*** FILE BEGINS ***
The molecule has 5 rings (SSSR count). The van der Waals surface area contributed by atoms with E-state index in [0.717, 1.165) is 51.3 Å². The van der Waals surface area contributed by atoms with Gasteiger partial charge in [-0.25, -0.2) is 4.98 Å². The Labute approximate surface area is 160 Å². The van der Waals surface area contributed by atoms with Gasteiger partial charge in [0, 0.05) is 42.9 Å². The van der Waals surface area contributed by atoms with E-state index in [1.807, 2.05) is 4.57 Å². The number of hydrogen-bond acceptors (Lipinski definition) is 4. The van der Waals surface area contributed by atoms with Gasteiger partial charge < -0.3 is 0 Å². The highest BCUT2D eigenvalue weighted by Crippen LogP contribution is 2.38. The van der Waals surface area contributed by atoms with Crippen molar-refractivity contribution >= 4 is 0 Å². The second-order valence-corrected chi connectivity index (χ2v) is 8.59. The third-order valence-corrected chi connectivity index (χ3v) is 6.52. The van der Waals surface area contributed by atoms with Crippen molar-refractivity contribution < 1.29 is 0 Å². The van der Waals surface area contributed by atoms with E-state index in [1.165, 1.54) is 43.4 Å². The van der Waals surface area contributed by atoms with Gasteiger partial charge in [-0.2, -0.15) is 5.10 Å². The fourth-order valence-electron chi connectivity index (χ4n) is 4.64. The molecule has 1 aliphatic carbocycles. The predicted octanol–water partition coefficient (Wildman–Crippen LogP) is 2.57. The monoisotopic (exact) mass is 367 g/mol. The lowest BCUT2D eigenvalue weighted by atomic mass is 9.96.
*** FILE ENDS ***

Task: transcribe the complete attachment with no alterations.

The molecule has 5 rings (SSSR count). The van der Waals surface area contributed by atoms with E-state index in [0.717, 1.165) is 51.3 Å². The van der Waals surface area contributed by atoms with Gasteiger partial charge in [-0.25, -0.2) is 4.98 Å². The Labute approximate surface area is 160 Å². The van der Waals surface area contributed by atoms with Gasteiger partial charge in [0, 0.05) is 42.9 Å². The van der Waals surface area contributed by atoms with E-state index in [1.807, 2.05) is 4.57 Å². The number of hydrogen-bond acceptors (Lipinski definition) is 4. The van der Waals surface area contributed by atoms with Gasteiger partial charge < -0.3 is 0 Å². The highest BCUT2D eigenvalue weighted by Crippen LogP contribution is 2.38. The van der Waals surface area contributed by atoms with Crippen molar-refractivity contribution >= 4 is 0 Å². The second-order valence-corrected chi connectivity index (χ2v) is 8.59. The third-order valence-corrected chi connectivity index (χ3v) is 6.52. The van der Waals surface area contributed by atoms with Crippen molar-refractivity contribution < 1.29 is 0 Å². The van der Waals surface area contributed by atoms with E-state index in [1.165, 1.54) is 43.4 Å². The van der Waals surface area contributed by atoms with Gasteiger partial charge in [-0.2, -0.15) is 5.10 Å². The fourth-order valence-electron chi connectivity index (χ4n) is 4.64. The molecule has 1 aliphatic carbocycles. The predicted octanol–water partition coefficient (Wildman–Crippen LogP) is 2.57. The monoisotopic (exact) mass is 367 g/mol. The lowest BCUT2D eigenvalue weighted by atomic mass is 9.96.